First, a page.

Four New Crime Novels – The New York Times

Stephen Hunter really enjoys writing about guns. This is the main takeaway from TARGETED (Emily Bestler/Atria, 364 pages, $28.99), Bob Lee Swagger’s 12th novel. Previous volumes have painted more three-dimensional portraits of the supporting players surrounding Swagger, the 74-year-old former Marine sniper with a bad hip and an innate ability to kill, but this book dispenses with nuance except in loving descriptions of specific guns, cartridges and bullets.

The plot, on the thin side, involves Swagger being subpoenaed to testify at a House Judiciary Subcommittee meeting in Boise, Idaho (location not sufficiently explained), which quickly turns into a media circus in a hostage crisis. Swagger will save the day – he’s the hero of the show, so he has to – but not before disconcerting and confusing levels of violence are inflicted on him and others. Never mind the technically understandable but still confusing subplot involving an 18th-century sniper, whose exploits are detailed in self-contained “interludes.”

Is it entertaining? Yes, to some degree, because Hunter’s syncopated prose style has a satirical edge that carries the story, even if it doesn’t entirely suppress its ideological inclinations. (It’s unclear whether journalists or politicians get more narrative scorn.) Swagger, that old dog, battered and bruised beyond mere mortal possibility, still has a few tricks in him.

In recent years, a growing number of children’s and young adult book authors have turned to the detective genre, giving them the opportunity to flex different literary muscles. The latest is Marie Rutkoski, who clearly – and successfully – stretches with REALLY EASY (Holt, 320 pages, $26.99), a thoughtful, character-driven mystery delving into the world of sex work and the people who revolve around the industry, often at their peril.

We pass the first section with Samantha, one of the top employees at the Lovely Lady strip club, who struggles with a frayed relationship, disappointment about motherhood, and her inability to set boundaries. After he agrees to take another dancer home from work, tragedy ensues. From there, as the novel unfolds, he changes perspective among the other dancers, the detectives overseeing what becomes a criminal investigation, the other club employees, and the patrons.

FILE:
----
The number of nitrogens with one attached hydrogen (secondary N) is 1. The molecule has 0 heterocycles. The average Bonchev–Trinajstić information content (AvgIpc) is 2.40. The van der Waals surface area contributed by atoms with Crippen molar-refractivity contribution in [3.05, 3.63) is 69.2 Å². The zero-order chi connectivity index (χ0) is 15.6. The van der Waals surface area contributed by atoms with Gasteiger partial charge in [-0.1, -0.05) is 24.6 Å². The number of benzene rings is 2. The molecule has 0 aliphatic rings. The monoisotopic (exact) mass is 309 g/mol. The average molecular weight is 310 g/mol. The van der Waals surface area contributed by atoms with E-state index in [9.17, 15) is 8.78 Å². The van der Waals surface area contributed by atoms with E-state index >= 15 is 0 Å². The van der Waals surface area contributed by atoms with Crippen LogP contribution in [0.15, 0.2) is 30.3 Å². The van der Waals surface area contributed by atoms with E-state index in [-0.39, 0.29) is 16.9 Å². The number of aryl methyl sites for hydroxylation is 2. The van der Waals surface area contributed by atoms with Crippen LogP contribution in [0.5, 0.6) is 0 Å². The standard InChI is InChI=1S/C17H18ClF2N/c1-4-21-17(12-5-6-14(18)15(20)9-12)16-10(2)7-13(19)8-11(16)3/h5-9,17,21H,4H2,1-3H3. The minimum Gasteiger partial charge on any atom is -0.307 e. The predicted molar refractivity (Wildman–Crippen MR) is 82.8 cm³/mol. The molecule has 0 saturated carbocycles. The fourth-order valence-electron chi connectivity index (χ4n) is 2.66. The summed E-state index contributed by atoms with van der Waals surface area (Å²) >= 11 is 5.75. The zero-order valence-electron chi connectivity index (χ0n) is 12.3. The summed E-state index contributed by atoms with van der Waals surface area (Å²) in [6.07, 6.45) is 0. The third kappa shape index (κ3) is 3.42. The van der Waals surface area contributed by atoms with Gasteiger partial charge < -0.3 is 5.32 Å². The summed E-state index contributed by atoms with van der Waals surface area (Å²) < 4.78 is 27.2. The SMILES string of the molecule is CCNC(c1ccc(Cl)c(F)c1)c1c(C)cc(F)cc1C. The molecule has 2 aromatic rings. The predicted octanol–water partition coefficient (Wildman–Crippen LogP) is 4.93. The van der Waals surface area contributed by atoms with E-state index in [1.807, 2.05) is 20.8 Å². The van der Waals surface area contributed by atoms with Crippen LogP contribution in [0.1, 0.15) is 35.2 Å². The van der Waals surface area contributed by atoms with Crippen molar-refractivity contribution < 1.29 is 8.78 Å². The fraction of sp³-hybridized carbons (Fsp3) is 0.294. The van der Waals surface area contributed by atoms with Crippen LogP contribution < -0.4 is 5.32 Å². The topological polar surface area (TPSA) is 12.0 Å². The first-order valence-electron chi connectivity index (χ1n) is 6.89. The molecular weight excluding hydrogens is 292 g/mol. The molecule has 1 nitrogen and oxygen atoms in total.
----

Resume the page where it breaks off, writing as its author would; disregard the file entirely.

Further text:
Rutkoski has written a thought-provoking narrative reminiscent of, more recently, Ivy Pochoda’s “These Women.” It reverses standard crime tropes and reminds readers that stripping is work and women deserve to get through that work without the constant threat of violence and death.

I’m a shameless archival nerd, happy to spend hours immersed in primary source material for the projects I’m working on (or just for fun). This is why Eva Jurczyk’s first mystery, THE RARE BOOKS AND SPECIAL COLLECTIONS DEPARTMENT (Poisoned Pen, 315 pp., paper, $16.99), caught my attention. I am happy to report that he is as successful as I had hoped.

Liesl Weiss, who is nearing retirement, never expected to head the rare books and manuscripts division of the university library where she has worked for four decades, but when her longtime boss suffers a catastrophic stroke, she is appointed interim director. Almost immediately, she discovers that a prized acquisition—a centuries-old Bible—is missing; shortly after, a colleague disappears under suspicious circumstances. So Liesl sets out to solve the two mysteries even though she is constantly and infuriatingly warned by the school’s president, who is petrified about losing big donors in the middle of a fundraising campaign. (He doesn’t even want to report the missing Bible to the police.)

It’s a pleasure to see Liesl grow more confident and assertive with each page. Jurczyk, herself a librarian at the University of Toronto, aptly captures the trend in academia to prioritize institutional reputation over truth-finding.

A common truism in mystery novels is that after their debut, series writers usually suffer a second crisis. Yet that assumption is refuted time and time again: two of the best books of the last year included second efforts, by Stephen Spotswood and Richard Osman, and one by Robyn Gigl SURVIVOR’S GUILT (Kensington, 352 pages, $27) is so good that it could end up being one of the stars of this year.

The traumatic events of Erin McCabe’s hair-raising first adventure are in the rearview mirror, but external and internal conflict abounds. Along with her legal partner, Duane Swisher, Erin – a transgender lawyer – is representing a woman who pleaded guilty to manslaughter in her father’s death even as she swears her innocence and fears for her life. Ann Parsons is not who she claims to be, and the secrets she keeps, about herself and those she protects, have the power to shake the most disturbing cages.

As the case becomes extremely complex, Erin’s sense of self-esteem is challenged and threatened, but she repeatedly rises to the occasion in the courtroom, leading to scenes. of lawsuits that I read in one breathless gulp. A revolutionary series is about to become definitive.

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